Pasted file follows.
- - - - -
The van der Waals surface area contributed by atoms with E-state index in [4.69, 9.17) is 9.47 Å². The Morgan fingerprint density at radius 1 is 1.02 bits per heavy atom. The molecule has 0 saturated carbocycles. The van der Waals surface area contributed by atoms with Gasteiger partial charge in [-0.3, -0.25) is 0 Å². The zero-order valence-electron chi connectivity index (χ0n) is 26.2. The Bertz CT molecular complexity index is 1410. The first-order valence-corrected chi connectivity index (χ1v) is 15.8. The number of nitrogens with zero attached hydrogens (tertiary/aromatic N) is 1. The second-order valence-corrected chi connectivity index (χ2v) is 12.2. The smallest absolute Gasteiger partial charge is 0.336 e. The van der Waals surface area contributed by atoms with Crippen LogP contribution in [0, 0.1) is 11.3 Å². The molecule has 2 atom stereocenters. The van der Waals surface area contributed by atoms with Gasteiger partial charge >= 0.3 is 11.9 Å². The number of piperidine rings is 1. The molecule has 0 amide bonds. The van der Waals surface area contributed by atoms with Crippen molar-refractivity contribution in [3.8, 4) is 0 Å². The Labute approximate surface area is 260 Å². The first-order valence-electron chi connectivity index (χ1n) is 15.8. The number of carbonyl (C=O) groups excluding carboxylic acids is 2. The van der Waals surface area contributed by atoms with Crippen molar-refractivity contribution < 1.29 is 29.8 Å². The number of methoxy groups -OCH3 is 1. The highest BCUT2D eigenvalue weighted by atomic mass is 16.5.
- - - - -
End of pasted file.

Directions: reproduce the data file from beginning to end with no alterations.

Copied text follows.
The van der Waals surface area contributed by atoms with E-state index in [4.69, 9.17) is 9.47 Å². The Morgan fingerprint density at radius 1 is 1.02 bits per heavy atom. The molecule has 0 saturated carbocycles. The van der Waals surface area contributed by atoms with Gasteiger partial charge in [-0.3, -0.25) is 0 Å². The zero-order valence-electron chi connectivity index (χ0n) is 26.2. The Bertz CT molecular complexity index is 1410. The first-order valence-corrected chi connectivity index (χ1v) is 15.8. The number of nitrogens with zero attached hydrogens (tertiary/aromatic N) is 1. The second-order valence-corrected chi connectivity index (χ2v) is 12.2. The smallest absolute Gasteiger partial charge is 0.336 e. The van der Waals surface area contributed by atoms with Crippen LogP contribution in [0, 0.1) is 11.3 Å². The molecule has 2 atom stereocenters. The van der Waals surface area contributed by atoms with Gasteiger partial charge >= 0.3 is 11.9 Å². The number of piperidine rings is 1. The molecule has 0 amide bonds. The van der Waals surface area contributed by atoms with Crippen molar-refractivity contribution in [3.8, 4) is 0 Å². The Labute approximate surface area is 260 Å². The first-order valence-electron chi connectivity index (χ1n) is 15.8. The number of carbonyl (C=O) groups excluding carboxylic acids is 2. The van der Waals surface area contributed by atoms with Crippen molar-refractivity contribution < 1.29 is 29.8 Å². The number of methoxy groups -OCH3 is 1. The highest BCUT2D eigenvalue weighted by atomic mass is 16.5.